Published December 5, 2022 | Version v1
Dataset Open

[LS2N_IPI_DisFER] Comparing the Robustness of Humans and Deep Neural Networks on Facial Expression Recognition

  • 1. ROR icon Nantes Université
  • 2. ROR icon Laboratoire des Sciences du Numérique de Nantes



Distorted-FER (DisFER), a new facial expression recognition (FER) dataset composed of a wide number of distorted images of faces.


Materials and Methods


The source images used in our experiment come from the Facial Expression Recognition 2013 (FER-2013) dataset [1]. This dataset was firstly introduced in 2013 at the International Conference on Machine Learning, and has been used in a large number of research works since then, as it encompasses naturalistic conditions and challenges. This dataset consists of 35,887 images of faces in 48 × 48 format, collected thanks to a Google search. Human accuracy on FER-2013 was estimated by its authors around 65.5% [1].
To build the Distorted-FER (DisFER) dataset, we randomly selected, from FER-2013, twelve images per basic emotion, as defined by Ekman [2] (i.e., anger, disgust, fear, happiness, neutral, sadness, and surprise). This yields a total of 84 source images. Each original stimulus was then distorted using three different types of distortions, i.e., Gaussian blur (GB), Gaussian noise (GN), and salt-and-pepper noise (SP). Each distortion was applied at distinct levels: three standard deviation values were tested for GB, i.e., 0.8, 1.1, and 1.4; similarly for GN with standard deviation values equal to 10, 20, and 30; while probability levels of 0.02, 0.04, and 0.06 were chosen for SP; corresponding to low, medium, and high distortions, respectively.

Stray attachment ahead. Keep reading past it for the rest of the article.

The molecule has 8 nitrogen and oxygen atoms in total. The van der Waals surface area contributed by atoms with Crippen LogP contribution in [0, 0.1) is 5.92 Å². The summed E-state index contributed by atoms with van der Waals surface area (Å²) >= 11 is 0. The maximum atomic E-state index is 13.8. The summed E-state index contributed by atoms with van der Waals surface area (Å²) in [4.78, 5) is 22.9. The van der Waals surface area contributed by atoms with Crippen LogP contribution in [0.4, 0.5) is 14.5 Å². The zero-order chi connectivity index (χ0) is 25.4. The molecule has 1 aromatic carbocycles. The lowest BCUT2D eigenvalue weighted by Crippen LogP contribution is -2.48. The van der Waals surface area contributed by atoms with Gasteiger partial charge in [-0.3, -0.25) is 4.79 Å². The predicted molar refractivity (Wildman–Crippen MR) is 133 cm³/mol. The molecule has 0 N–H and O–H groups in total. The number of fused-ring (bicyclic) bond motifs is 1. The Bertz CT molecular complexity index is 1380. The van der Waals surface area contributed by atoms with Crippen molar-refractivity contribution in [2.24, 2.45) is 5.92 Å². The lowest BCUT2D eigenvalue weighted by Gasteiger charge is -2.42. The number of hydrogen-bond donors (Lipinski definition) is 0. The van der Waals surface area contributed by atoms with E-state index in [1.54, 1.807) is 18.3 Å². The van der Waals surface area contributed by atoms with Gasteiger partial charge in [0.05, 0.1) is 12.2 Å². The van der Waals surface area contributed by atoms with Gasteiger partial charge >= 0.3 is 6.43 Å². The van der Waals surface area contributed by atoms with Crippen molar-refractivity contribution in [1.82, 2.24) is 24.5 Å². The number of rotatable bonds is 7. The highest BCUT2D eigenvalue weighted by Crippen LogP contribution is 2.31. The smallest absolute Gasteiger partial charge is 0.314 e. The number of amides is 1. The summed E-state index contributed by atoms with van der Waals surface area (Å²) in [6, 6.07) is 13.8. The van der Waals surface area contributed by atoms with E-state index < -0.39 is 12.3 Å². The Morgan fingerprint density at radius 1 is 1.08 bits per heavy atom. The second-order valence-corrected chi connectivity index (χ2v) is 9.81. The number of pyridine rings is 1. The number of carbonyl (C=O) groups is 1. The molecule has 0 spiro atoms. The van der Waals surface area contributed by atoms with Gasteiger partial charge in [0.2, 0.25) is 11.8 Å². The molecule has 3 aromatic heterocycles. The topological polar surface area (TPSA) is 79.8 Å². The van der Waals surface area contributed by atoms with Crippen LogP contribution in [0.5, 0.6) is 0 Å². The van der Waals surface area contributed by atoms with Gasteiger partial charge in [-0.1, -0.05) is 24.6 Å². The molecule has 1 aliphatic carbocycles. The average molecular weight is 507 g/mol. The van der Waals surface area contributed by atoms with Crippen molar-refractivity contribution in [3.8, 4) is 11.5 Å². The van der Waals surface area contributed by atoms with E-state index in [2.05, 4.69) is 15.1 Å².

Crowdsourcing Experiment

In order to collect as many votes as possible on our dataset, and because rating 840 images is time-consuming and can be extremely tiring for a single participant, we decided to set up a crowdsourcing experiment. Such experiments indeed allow the conduct of large-scale subjective tests with reduced costs and efforts.
The DisFER dataset was therefore split into twenty-one playlists of forty images each, with a view to keep the tests as fast as possible—as crowdsourcing experiments should not last more than ten minutes or so. Playlists were carefully designed to contain the same numbers of images of a given configuration (i.e., emotion, distortion types, and distortion levels). Among a playlist, images were randomly displayed to participants.
Each participant was asked to choose which emotion (i.e., anger, disgust, fear, happiness, neutral, sadness, or surprise) they recognized in the displayed image. No time constraint was imposed on participants to fulfill the task.
A total of 1051 participants (including 50% of females) were recruited using the Prolific platform [3]. Prolific takes into consideration researchers’ needs by maintaining a subject recruitment process that is similar to that of a laboratory experiment. Indeed, participants are fully informed that they are being recruited for a research study. Consequently, this platform allows researchers to eliminate ethical concerns, and it further improves the reliability of collected data.
Participants were aged between 19 and 75 years old (with a mean of 30±8.53 -- note that three participants did not wish to respond). Twenty playlists out of twenty-one were entirely watched and rated by fifty distinct participants, whereas one playlist was watched and evaluated by fifty-one participants.


[1] Goodfellow, I.J.; Erhan, D.; Carrier, P.L.; Courville, A. Challenges in Representation Learning: A Report on Three Machine Learning Contests. In Proceedings of the Neural Information Processing, Daegu, South Korea, 3–7 November 2013; Springer: Berlin/Heidelberg, Germany, 2013; pp. 117–124
[2] Ekman, P. An argument for basic emotions. Cogn. Emot. 1992, 6, 169–200



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